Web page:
The Canadian Prime Minister, Justin Trudeau’s meeting with Donald Trump in Washington, yesterday, was seen as a deal-making session that could turn on an exchange of favours on North American trade and the plight of two imprisoned Canadians in China.
The transactional diplomacy could provide the prime minister with the elusive common ground he has constantly sought with the volatile American president.
Trudeau’s one-day whirlwind visit to the US capital might also repair the two leaders’ personal relationship, which fractured when Trump insulted Trudeau on Twitter, a little more than a year ago, after departing a G7 summit in Quebec.
Trudeau’s Oval Office meeting, yesterday, is ostensibly about providing momentum to efforts in both countries to ratify the new North American trade deal.
But Trump’s success is believed to hinge on persuading his Democratic opponents in the House of Representatives, the lower house of Congress, to allow the actual start of the ratification of the United States-Mexico-Canada Agreement (USMCA). Pundits believe that’s where Trudeau could prove handy to Trump.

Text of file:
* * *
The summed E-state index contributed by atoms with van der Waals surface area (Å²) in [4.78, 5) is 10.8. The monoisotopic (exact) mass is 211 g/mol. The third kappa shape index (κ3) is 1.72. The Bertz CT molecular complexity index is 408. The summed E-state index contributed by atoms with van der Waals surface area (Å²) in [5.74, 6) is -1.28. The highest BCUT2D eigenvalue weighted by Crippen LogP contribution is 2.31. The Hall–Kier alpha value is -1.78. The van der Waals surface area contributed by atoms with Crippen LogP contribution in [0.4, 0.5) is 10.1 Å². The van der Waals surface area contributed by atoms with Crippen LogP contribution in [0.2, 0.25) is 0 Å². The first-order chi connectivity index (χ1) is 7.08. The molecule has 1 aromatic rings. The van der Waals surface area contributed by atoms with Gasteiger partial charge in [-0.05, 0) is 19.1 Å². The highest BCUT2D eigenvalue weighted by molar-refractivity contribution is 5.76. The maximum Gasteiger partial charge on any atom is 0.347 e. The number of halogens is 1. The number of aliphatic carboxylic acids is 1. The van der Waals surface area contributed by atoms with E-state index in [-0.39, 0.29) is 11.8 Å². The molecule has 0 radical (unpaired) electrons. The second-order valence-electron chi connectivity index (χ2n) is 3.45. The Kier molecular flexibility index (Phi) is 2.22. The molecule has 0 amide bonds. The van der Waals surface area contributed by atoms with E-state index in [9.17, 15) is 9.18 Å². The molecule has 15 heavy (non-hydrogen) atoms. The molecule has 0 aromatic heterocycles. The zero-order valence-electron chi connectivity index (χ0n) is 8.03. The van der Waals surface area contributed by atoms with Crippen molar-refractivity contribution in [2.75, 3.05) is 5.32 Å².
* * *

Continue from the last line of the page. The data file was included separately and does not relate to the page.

Trudeau also met House of Representatives Speaker, Nancy Pelosi, Trump’s most powerful Democratic opponent, during his Thursday visit to Washington. In addition to Pelosi, he met the Republican leader in the upper chamber of Congress, Sen Mitch McConnell.
Trudeau is waiting for the trade deal to move through the US Congress before putting Canada’s ratification to a vote in the House of Commons. “We are going to make sure we are keeping in step with them, we have an ability to recall Parliament if we need to,” he said on Wednesday in Ottawa before leaving for Washington.
Analysts say that the sight of an enthusiastic Trudeau expressing support for the new deal alongside Trump in the Oval Office could serve as a persuasive example especially to House Democrats. As much as Pelosi would like to deny Trump a trade victory, she and her party have concerns about the deal’s substance as well. They want stronger provisions to enforce new labour standards in Mexico that would raise wages and give unions more power.